Security practitioners use a variety of tools and processes to map and assess risk exposure. For example, deployment of vulnerability scanners, penetration testing, threat intelligence feeds, security rating services and others are common — so much so that security frameworks and compliance regimes, such as the Payment Card Industry Data Security Standard (PCI DSS), specify their systematic use. Despite adherence to these requirements, we frequently read about successful exploits. Why?

I believe there are two reasons why popular tools are unhelpful in seeing the extended attack surface. The first reason is these tools are only good at seeing the targets you focus them on. 

Consider how you configure a legacy vulnerability scan: by entering a target range of IP addresses. That’s where the tool looks. If you want it to look somewhere else, you must tell it where to execute its processes, what to look for and when to run scans. A recent ESG study commissioned by our company offers clues on why many risks are unseen by organizations surveyed:

  • 47% don’t include SaaS application.
  • 45% don’t include workloads running in the public cloud.
  • 45% don’t include third parties.

Another reason for limited visibility is that tools are often used in “a stand-alone capacity and not holistically,” according to Gartner. For instance, a vulnerability scanner can easily spot thousands of potential vulnerabilities in a mid- to large-sized organization. However, a penetration testing team usually focuses on a tiny subset, manually creeping for hours through the “to-do” list that barely scratches the surface of potential exploits. Doing the usual run of one, two or even a handful of pen tests each year might provide low single-digit coverage of risks. The other 95% of shadow risks are very attractive to attackers.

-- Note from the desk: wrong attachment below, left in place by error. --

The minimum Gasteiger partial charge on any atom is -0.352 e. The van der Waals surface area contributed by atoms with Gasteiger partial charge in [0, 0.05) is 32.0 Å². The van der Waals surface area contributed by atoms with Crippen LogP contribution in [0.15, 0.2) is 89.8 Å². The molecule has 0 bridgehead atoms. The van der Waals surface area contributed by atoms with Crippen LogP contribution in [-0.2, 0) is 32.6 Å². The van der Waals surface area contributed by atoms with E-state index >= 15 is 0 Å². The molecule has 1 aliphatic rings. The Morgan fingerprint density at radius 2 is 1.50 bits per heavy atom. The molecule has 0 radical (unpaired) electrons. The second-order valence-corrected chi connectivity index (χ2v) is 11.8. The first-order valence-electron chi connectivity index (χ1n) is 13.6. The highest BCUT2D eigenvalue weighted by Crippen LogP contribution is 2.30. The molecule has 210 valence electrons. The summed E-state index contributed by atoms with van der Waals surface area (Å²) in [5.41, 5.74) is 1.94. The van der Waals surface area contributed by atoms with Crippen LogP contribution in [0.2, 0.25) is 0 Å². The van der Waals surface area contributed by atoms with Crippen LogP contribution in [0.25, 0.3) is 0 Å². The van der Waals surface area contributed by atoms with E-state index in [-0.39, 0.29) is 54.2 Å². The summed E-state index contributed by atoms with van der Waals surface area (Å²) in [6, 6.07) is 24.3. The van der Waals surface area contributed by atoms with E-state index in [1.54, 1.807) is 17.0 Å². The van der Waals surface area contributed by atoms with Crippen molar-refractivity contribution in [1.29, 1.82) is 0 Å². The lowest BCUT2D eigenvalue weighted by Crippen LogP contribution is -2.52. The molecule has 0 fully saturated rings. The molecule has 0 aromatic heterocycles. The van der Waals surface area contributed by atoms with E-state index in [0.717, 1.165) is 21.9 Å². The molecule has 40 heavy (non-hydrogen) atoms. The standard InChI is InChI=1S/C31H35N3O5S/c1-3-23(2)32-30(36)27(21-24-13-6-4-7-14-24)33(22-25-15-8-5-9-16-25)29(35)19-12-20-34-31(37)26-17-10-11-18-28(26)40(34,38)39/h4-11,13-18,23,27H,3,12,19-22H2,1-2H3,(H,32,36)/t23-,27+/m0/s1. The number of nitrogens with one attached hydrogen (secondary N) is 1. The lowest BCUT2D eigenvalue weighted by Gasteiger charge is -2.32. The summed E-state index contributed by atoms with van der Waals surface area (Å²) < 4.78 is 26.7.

Siloed tools are another major liability. The European Union Agency for Cybersecurity advises: “New approaches will be required during the next decade to stay away from silo analysis and move closer to a matrix-type of interconnected factors, variables and conditions.” 

Discovering All Risks Automatically